Average Rating: 4/10
Reviews Counted: 18
Fresh: 4 | Rotten: 14
No consensus yet.
Average Rating: 5.2/10
Critic Reviews: 6
Fresh: 3 | Rotten: 3
No consensus yet.
Average Rating: 2.7/5
User Ratings: 1,588
When the Apocalypse actually happens and a billion people are raptured up to heaven, Lindsey (Kendrick) and her boyfriend Ben (Daley) are left behind in suburban Seattle. The young couple try their best to lead a normal life surrounded by talking locusts, blood rain showers, and pot-smoking wraiths. But when the Anti-Christ (Robinson) makes his home base in their neighborhood, Lindsey finds herself the object of his affection. With the help of her family, friends, and a lawn-mowing zombie
Jun 7, 2013 Limited
The Film Arcade - Official Site
John Francis Daley
John Michael Higgins
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[An] almost endearingly silly amuse bouche of a comedy depicting how the End of Days might play out in Seattle ...
It never does live up to its potential, instead becoming bogged down in a repellent character who is supposed to be savagely satirical but is really just tediously crass.
The laughs are consistent and the cast (including Rob Corddry, Paul Scheer and Ken Jeong as a very petty God) is a riot.
Matheson's script focuses its energy on small, wickedly funny gags, half of which Robinson seems to have sputtered out as improv.
Should please those who own Shaun of the Dead on Blu-ray, and can quote one-liners from The Hitchhiker's Guide to the Galaxy (the novel, not the film).
For a film about the apocalypse, Matheson's script felt a little bit too bland and mundane. Who would have thought the rapture could be so boring?
In a post-South Park world, lazy execution of a ribald, potentially controversial concept will not suffice -- especially not when the apocalypse is being handled with much more wit, vim and verve just across the megaplex.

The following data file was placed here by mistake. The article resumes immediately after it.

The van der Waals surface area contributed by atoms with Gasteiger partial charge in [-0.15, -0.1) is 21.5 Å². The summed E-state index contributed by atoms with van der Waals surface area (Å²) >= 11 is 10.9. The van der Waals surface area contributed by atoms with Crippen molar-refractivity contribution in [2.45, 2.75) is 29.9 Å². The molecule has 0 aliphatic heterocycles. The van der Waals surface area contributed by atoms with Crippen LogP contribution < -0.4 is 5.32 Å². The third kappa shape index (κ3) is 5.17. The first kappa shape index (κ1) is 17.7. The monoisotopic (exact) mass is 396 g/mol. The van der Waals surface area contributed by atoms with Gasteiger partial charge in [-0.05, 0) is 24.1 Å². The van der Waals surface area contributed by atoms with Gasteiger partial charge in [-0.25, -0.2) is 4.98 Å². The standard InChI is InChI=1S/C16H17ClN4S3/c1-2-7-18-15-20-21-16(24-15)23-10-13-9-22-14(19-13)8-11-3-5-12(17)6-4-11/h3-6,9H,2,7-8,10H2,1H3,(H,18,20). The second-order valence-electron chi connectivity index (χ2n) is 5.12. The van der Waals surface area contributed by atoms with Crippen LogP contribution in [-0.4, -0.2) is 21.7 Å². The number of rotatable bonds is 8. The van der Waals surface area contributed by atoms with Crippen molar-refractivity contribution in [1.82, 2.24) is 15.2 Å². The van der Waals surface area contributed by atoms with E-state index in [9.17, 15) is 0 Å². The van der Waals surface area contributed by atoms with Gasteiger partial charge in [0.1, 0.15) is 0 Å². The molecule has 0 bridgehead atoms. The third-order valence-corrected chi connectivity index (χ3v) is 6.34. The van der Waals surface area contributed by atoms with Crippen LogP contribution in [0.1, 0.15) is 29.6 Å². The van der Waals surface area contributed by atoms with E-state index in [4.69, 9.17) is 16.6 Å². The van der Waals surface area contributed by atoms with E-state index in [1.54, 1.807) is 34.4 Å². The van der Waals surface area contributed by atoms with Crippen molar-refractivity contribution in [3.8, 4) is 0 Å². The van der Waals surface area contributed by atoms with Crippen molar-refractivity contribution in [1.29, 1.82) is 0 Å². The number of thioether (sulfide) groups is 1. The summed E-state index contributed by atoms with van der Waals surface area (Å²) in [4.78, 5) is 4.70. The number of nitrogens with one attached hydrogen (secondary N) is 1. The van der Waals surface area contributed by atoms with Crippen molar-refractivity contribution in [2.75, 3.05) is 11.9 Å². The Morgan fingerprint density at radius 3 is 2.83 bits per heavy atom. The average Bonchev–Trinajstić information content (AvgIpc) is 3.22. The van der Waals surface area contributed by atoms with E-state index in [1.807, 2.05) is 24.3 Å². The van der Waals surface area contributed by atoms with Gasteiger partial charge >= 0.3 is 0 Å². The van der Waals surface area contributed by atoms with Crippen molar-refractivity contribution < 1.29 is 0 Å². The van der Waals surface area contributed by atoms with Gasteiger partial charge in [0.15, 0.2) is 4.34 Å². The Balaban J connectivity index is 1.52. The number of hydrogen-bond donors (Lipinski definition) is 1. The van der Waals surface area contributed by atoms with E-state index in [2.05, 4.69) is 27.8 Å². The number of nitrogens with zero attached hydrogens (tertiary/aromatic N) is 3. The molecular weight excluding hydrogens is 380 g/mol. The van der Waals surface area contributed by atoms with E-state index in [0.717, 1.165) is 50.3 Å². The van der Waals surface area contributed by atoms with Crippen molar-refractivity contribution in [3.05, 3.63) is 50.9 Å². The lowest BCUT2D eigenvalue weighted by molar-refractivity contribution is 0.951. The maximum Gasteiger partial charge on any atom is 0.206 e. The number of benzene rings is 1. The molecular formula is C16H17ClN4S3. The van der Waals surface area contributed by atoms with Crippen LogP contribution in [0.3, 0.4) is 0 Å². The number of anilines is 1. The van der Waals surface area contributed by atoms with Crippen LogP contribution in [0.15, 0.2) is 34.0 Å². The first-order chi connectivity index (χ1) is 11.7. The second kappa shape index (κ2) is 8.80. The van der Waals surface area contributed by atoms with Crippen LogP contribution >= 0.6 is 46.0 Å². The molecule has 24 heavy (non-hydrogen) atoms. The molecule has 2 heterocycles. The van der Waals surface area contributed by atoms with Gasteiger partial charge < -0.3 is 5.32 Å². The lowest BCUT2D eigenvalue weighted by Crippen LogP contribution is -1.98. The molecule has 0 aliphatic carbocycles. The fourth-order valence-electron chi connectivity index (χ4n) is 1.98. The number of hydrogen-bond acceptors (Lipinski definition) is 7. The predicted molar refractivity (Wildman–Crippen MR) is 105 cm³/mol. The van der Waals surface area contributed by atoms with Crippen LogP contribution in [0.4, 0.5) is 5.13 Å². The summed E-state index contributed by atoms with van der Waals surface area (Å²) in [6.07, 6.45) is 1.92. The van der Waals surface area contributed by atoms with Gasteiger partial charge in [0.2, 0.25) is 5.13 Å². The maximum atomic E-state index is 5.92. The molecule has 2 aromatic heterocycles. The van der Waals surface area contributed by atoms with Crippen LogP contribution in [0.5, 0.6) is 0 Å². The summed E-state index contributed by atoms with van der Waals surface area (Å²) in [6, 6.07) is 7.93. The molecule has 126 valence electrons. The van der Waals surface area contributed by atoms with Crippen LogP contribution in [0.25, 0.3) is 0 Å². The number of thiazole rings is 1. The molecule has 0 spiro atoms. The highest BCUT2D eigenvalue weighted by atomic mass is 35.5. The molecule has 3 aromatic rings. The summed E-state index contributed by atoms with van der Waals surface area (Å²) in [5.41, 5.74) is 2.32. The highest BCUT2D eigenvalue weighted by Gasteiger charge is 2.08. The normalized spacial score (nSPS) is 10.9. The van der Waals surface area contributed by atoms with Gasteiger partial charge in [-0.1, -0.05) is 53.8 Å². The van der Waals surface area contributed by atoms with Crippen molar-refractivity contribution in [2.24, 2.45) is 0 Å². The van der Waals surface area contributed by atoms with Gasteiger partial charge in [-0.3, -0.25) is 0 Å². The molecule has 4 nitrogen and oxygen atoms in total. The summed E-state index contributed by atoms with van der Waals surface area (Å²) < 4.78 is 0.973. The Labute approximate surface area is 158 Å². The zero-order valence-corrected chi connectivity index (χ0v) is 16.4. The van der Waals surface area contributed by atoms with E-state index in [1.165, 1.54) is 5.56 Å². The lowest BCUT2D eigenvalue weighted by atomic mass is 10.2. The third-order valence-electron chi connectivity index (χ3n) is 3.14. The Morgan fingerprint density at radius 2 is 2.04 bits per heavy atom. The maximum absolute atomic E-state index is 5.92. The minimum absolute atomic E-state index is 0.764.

Matheson aims to build a farce, but the feature doesn't follow his lead, blowing some interesting asides of insanity on trendy, flaccid riffing.
Rapture-Palooza assembles a reliable cast of comics and then proceeds to saddle them with truly middling material.
Sure, there are elements that don't work...but for the most part, 'Rapture-palooza' offers a lot of good, goofy stuff.
There are a few good, R-rated laughs, thanks largely to a cast that makes the most of the material at hand. Still, it ends up being more amusing than outright hilarious.
I wanted more satire, less booty humor. And the film really needed a more-engaged heroine. Kendrick goes so laid back that she looks like she's about to fall asleep.
Its views on organized religion are so halfhearted and perfunctory as to make Kevin Smith's Dogma seem like a veritable master's class in theistic studies.
Audience Reviews for Rapture-Palooza
- Ben House: Let her go, Anti-Christ!
- The Beast: I killed Jimmy Neutron!
- God: You barbecued my son.
- Ben House: I panicked. I laser-beamed him. I beamed Jesus. I'm so sorry.
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